Jeremiah and elsewhere. And because the story of the man and woman depicted in the Song is concrete, not abstract, it can serve as an entryway into thinking about God and theology. But the poem contains many dimensions. So make no mistake: “If you read it as it is written, it’s a love story” between a man and a woman, he says—and a very contemporary one at that.
Contemporary in that the love depicted is completely egalitarian, says Alison Joseph, who has taught adult education classes on Song of Songs and is a doctoral candidate in Hebrew Bible at the University of California, Berkeley. “There’s a reciprocity,” she says, with both partners in the couple shown as being tender, playful and attentive to each other, and each seen as chasing the other. And because “this is probably more reflective of what we as moderns think of” in terms of love and relationships, she continues, “It’s a narrative of love for our day.”
Segal agrees. “It’s astonishing,” he says, “to find this concept of an egalitarian relationship more than 2,000 years ago.” From verse to verse, the woman is as eager as the man to pursue romance. One lush metaphor follows another, with the woman and man echoing each other as they articulate their mutual yearning and sense of fulfillment in each other’s embrace. The words are never explicit—part of the poem’s beauty resides in its restraint—but anyone who wishes may read between the lines. Although the couple is not married, Segal contends that the specific language used to describe their courtship—the word “mother,” for instance, is repeated seven times, mention is made of King Solomon’s wedding crown and the man refers to his beloved several times as his “bride”—clearly indicates that marriage and childbearing are in the offing.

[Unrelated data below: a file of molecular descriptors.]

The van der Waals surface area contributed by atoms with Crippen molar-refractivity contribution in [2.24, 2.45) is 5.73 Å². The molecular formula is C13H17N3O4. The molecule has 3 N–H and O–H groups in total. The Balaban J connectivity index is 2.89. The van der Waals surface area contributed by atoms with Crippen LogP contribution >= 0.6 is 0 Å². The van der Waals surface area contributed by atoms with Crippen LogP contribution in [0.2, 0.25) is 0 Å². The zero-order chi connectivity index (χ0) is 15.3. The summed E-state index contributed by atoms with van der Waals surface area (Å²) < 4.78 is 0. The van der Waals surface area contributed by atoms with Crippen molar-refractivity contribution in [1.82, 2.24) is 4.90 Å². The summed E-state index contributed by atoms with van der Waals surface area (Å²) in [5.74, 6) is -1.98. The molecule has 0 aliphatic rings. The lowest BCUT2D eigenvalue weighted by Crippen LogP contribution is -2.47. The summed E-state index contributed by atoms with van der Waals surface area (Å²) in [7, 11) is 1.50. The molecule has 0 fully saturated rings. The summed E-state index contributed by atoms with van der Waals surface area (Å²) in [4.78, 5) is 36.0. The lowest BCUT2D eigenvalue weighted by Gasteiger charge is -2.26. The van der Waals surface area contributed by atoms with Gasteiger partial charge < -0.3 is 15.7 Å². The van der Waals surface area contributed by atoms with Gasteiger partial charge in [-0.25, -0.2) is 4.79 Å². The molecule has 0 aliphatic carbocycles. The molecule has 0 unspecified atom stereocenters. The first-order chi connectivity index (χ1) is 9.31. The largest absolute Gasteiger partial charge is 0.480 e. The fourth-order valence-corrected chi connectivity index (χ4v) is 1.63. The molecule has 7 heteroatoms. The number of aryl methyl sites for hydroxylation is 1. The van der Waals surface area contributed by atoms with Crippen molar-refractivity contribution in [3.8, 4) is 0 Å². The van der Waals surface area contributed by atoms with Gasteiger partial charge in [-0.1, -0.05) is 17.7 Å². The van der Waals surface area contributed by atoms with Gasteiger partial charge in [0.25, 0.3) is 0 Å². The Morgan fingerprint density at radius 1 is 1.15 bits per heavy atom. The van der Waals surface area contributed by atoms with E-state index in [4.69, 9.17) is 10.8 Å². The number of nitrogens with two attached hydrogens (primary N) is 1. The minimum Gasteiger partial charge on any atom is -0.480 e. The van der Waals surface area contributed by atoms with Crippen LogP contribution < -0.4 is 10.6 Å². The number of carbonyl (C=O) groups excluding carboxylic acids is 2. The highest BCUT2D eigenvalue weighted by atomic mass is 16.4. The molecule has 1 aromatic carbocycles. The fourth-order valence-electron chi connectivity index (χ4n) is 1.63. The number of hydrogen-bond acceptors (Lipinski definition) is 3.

Additional obstacles to fully understanding the poem’s intent have to do with the obscurity of some of the words in the Hebrew text. The extremely high proportion of rare locutions contained in Song of Songs can make some verses particularly problematic to decipher, Chana and Ariel Bloch write in their translation and commentary of Song of Songs. (Passages quoted here are from their translation, published by University of California Press in 1998.)